15% of the Ethereum supply is about to be released: Ethereum Shanghai upgrade imminent
The Ethereum Shanghai upgrade is imminent, meaning stakers will finally be able to unstake their ETH, some of which has been locked up since 2021
17.7 million is ETH is staked, equivalent to 14.8% of the entire supply
This is just below the amount of ETH on exchanges, which is 18.3 million ETH, equivalent to 15.2% of the supply
Price effects of upgrade are likely already priced in, but this amount of supply being released is nonetheless notable
The Ethereum Shanghai upgrade is slated to occur in mid-April. While not as seismic a shift as the Merge event which took place last September, it is nonetheless an important moment for the world’s second-largest cryptocurrency.
The most impactful consequence will be around Ethereum stakers. For the first time, those with staked ETH will be allowed to unstake their holdings.
How much Ethereum is staked?
And that is a lot of ETH. Currently, there is 17.7 million Ether locked up in staking contracts, equivalent to 14.8% of the total supply.
Once the upgrade goes live, this ETH will finally be eligible to hit the market. That may sound like a scary proposition, but in reality, there have been many liquid staking alternatives available throughout the staking period, which kicked off in late November.
In such a way, stakers have received back liquid “tokens” which can be traded in place of ETH. These tokens can then be redeemed for actual ETH once the upgrade goes live – which we now know is imminent.
Nonetheless, there may be some elevated selling pressure in the immediate aftermath of the event. The liquid tokens have traded for (usually small) discounts compared to ETH, while it will also now be more intuitive and simpler for people to sell.
Despite all this, concluding that this will dent ETH’s price would be naive. The market knows this is coming and that same old concept of “priced in” is gain relevant. Remember, many hypothesised that the Merge would drive a massive price increase, but it came and went with only minor volatility.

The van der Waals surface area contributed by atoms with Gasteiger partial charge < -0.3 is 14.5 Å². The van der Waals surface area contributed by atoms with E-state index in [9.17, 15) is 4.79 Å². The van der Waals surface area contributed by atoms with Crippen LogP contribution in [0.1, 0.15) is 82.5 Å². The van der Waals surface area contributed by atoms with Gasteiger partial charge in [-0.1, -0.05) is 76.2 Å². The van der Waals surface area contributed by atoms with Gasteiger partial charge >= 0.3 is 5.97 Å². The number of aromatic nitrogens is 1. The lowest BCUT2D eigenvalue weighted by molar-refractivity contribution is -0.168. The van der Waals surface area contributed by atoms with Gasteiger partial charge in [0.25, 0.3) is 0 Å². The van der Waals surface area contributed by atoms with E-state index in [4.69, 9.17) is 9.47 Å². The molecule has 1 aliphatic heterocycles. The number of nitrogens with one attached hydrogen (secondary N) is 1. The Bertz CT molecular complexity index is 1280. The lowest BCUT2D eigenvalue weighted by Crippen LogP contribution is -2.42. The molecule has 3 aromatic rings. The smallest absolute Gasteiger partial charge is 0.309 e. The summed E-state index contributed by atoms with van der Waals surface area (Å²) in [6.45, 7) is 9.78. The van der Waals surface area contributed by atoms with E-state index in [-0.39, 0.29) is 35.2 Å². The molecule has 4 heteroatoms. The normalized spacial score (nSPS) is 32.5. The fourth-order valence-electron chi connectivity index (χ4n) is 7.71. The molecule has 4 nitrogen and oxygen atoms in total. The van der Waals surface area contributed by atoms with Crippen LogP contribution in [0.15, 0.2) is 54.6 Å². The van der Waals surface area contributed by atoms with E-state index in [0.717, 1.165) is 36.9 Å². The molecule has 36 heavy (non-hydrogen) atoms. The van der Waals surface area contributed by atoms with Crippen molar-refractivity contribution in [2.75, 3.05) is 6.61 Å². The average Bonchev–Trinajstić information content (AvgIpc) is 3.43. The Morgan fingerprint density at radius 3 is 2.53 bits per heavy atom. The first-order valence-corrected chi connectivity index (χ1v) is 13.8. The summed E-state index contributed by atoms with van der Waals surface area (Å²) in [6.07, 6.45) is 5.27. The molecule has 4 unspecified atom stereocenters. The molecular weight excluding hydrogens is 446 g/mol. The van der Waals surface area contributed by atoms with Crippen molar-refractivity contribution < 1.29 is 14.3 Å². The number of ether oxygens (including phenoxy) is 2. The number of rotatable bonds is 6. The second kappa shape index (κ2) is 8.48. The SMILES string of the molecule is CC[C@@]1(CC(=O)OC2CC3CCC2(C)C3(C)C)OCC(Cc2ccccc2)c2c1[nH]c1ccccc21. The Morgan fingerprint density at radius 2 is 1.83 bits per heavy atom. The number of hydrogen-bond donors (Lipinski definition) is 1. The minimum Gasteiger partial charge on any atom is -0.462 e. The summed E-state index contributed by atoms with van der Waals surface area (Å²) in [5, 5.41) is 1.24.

If the Shanghai upgrade goes smoothly, it would not be a surprise to see the same happen here.
Could the Ethereum staking yield be DeFi’s risk-free rate?
One thing I have wondered about is what the yield on staked ETH will look like going forward.
One theory is that, if Ethereum continues to act as the base layer for decentralised finance, the staking yield could look like some sort of risk-free yield in the space. In such a way, it could be used as a benchmark to value investments in the space, much like the risk-free rate in traditional finance is used.
Then again, with the way DeFi has gone over the last couple of years, maybe it won’t. The space has seen a flood of capital flee the space as the bear market has ravaged cryptocurrency as a whole.
Where is the rest of ETH held?
With 15% of the ETH supply locked up in staking contracts, and the number steadily rising from when staking opened up in late 2020, the balance on exchanges has done the opposite.
There is currently 18.3 million ETH on exchanges, equivalent to 15.2% of the supply, slightly above the 14.8% that is staked.
The 18.3 million ETH on exchanges represents the lowest figure since June 2018, at the depths of the previous crypto winter.
The chart shows that the balance has been falling steadily since ETH staking came online.
Of course, the above charts are in native units. When flipping the denominated unit to the dollar value of ETH instead, you get a much wackier pattern. Nonetheless, the dollar value on exchanges is still above what it was until the first quarter of 2021.
As cryptocurrency markets as a whole rally off the back of renewed hope that the Federal Reserve will pivot off high interest rate policy sooner than previously anticipated, Ethereum has followed, trading at $1,800, its highest price since last September – right when the Merge occurred.
Macro will continue to drive the price going forward, but the Shanghai upgrade is nonetheless an important moment as Ethereum solidifies its long process of switching from a proof-of-work blockchain to proof-of stake.